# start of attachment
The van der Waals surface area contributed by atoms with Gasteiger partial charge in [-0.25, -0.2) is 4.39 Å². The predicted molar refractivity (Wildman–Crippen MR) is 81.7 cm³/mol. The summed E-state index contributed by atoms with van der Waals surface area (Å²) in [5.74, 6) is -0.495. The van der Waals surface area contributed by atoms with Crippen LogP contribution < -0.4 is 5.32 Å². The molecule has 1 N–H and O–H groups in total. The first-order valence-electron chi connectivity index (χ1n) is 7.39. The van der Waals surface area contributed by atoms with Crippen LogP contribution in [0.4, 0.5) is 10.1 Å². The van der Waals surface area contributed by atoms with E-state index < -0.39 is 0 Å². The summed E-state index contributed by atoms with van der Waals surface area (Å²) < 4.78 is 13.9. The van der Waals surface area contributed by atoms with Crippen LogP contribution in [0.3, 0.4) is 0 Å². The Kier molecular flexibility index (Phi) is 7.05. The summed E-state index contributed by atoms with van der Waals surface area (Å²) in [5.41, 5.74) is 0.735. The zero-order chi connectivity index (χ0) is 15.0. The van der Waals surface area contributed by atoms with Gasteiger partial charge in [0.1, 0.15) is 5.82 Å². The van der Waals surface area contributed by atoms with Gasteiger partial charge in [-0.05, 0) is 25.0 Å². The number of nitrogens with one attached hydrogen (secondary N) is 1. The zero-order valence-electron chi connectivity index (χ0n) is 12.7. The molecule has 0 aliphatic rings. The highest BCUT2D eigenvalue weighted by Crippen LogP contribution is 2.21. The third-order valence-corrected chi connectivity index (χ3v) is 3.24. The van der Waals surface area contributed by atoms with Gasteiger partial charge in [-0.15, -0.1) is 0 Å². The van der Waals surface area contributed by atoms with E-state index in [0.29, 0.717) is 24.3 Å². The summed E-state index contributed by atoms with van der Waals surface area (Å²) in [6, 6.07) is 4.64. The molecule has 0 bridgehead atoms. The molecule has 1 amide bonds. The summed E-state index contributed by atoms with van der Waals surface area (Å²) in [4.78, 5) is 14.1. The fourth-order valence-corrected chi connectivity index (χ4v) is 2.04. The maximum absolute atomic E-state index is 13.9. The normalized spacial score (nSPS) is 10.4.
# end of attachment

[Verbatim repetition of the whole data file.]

The van der Waals surface area contributed by atoms with Gasteiger partial charge in [-0.25, -0.2) is 4.39 Å². The predicted molar refractivity (Wildman–Crippen MR) is 81.7 cm³/mol. The summed E-state index contributed by atoms with van der Waals surface area (Å²) in [5.74, 6) is -0.495. The van der Waals surface area contributed by atoms with Crippen LogP contribution < -0.4 is 5.32 Å². The molecule has 1 N–H and O–H groups in total. The first-order valence-electron chi connectivity index (χ1n) is 7.39. The van der Waals surface area contributed by atoms with Crippen LogP contribution in [0.4, 0.5) is 10.1 Å². The van der Waals surface area contributed by atoms with E-state index < -0.39 is 0 Å². The summed E-state index contributed by atoms with van der Waals surface area (Å²) < 4.78 is 13.9. The van der Waals surface area contributed by atoms with Crippen LogP contribution in [0.3, 0.4) is 0 Å². The Kier molecular flexibility index (Phi) is 7.05. The summed E-state index contributed by atoms with van der Waals surface area (Å²) in [5.41, 5.74) is 0.735. The zero-order chi connectivity index (χ0) is 15.0. The van der Waals surface area contributed by atoms with Gasteiger partial charge in [0.1, 0.15) is 5.82 Å². The van der Waals surface area contributed by atoms with Gasteiger partial charge in [-0.05, 0) is 25.0 Å². The number of nitrogens with one attached hydrogen (secondary N) is 1. The zero-order valence-electron chi connectivity index (χ0n) is 12.7. The molecule has 0 aliphatic rings. The highest BCUT2D eigenvalue weighted by Crippen LogP contribution is 2.21. The third-order valence-corrected chi connectivity index (χ3v) is 3.24. The van der Waals surface area contributed by atoms with Gasteiger partial charge in [-0.15, -0.1) is 0 Å². The van der Waals surface area contributed by atoms with E-state index in [0.29, 0.717) is 24.3 Å². The summed E-state index contributed by atoms with van der Waals surface area (Å²) in [6, 6.07) is 4.64. The molecule has 0 bridgehead atoms. The molecule has 1 amide bonds. The summed E-state index contributed by atoms with van der Waals surface area (Å²) in [4.78, 5) is 14.1. The fourth-order valence-corrected chi connectivity index (χ4v) is 2.04. The maximum absolute atomic E-state index is 13.9. The normalized spacial score (nSPS) is 10.4.